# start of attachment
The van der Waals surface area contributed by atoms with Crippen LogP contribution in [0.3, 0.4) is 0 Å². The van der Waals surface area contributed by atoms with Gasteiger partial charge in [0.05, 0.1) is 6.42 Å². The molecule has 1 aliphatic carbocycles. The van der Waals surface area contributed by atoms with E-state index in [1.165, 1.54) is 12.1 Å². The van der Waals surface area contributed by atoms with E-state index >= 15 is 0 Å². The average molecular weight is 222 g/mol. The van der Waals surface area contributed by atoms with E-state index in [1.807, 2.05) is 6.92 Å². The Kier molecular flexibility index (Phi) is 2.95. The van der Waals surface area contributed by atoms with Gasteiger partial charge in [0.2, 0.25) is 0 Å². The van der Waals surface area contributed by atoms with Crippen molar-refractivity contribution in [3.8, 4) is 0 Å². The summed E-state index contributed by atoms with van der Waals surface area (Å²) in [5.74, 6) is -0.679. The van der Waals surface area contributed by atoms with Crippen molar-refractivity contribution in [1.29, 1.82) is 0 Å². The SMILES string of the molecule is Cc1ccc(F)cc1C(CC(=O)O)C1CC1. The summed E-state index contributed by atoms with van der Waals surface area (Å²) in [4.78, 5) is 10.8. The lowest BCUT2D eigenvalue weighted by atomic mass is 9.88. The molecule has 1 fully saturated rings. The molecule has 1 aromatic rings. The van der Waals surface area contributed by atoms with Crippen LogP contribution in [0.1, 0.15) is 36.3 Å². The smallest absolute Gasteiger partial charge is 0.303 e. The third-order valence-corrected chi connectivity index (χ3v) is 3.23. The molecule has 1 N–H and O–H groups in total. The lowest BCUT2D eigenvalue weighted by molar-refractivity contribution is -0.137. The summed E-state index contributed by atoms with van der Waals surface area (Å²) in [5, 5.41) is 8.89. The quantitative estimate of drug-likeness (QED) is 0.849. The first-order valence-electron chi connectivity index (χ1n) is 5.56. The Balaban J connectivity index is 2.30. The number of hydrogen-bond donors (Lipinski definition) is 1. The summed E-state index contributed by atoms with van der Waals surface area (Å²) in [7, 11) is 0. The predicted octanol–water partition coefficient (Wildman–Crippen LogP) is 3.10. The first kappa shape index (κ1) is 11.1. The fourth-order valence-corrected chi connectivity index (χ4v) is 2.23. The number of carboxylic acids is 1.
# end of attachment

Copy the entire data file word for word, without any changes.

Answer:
The van der Waals surface area contributed by atoms with Crippen LogP contribution in [0.3, 0.4) is 0 Å². The van der Waals surface area contributed by atoms with Gasteiger partial charge in [0.05, 0.1) is 6.42 Å². The molecule has 1 aliphatic carbocycles. The van der Waals surface area contributed by atoms with E-state index in [1.165, 1.54) is 12.1 Å². The van der Waals surface area contributed by atoms with E-state index >= 15 is 0 Å². The average molecular weight is 222 g/mol. The van der Waals surface area contributed by atoms with E-state index in [1.807, 2.05) is 6.92 Å². The Kier molecular flexibility index (Phi) is 2.95. The van der Waals surface area contributed by atoms with Gasteiger partial charge in [0.2, 0.25) is 0 Å². The van der Waals surface area contributed by atoms with Crippen molar-refractivity contribution in [3.8, 4) is 0 Å². The summed E-state index contributed by atoms with van der Waals surface area (Å²) in [5.74, 6) is -0.679. The van der Waals surface area contributed by atoms with Crippen molar-refractivity contribution in [1.29, 1.82) is 0 Å². The SMILES string of the molecule is Cc1ccc(F)cc1C(CC(=O)O)C1CC1. The summed E-state index contributed by atoms with van der Waals surface area (Å²) in [4.78, 5) is 10.8. The lowest BCUT2D eigenvalue weighted by atomic mass is 9.88. The molecule has 1 fully saturated rings. The molecule has 1 aromatic rings. The van der Waals surface area contributed by atoms with Crippen LogP contribution in [0.1, 0.15) is 36.3 Å². The smallest absolute Gasteiger partial charge is 0.303 e. The third-order valence-corrected chi connectivity index (χ3v) is 3.23. The molecule has 1 N–H and O–H groups in total. The lowest BCUT2D eigenvalue weighted by molar-refractivity contribution is -0.137. The summed E-state index contributed by atoms with van der Waals surface area (Å²) in [5, 5.41) is 8.89. The quantitative estimate of drug-likeness (QED) is 0.849. The first-order valence-electron chi connectivity index (χ1n) is 5.56. The Balaban J connectivity index is 2.30. The number of hydrogen-bond donors (Lipinski definition) is 1. The summed E-state index contributed by atoms with van der Waals surface area (Å²) in [7, 11) is 0. The predicted octanol–water partition coefficient (Wildman–Crippen LogP) is 3.10. The first kappa shape index (κ1) is 11.1. The fourth-order valence-corrected chi connectivity index (χ4v) is 2.23. The number of carboxylic acids is 1.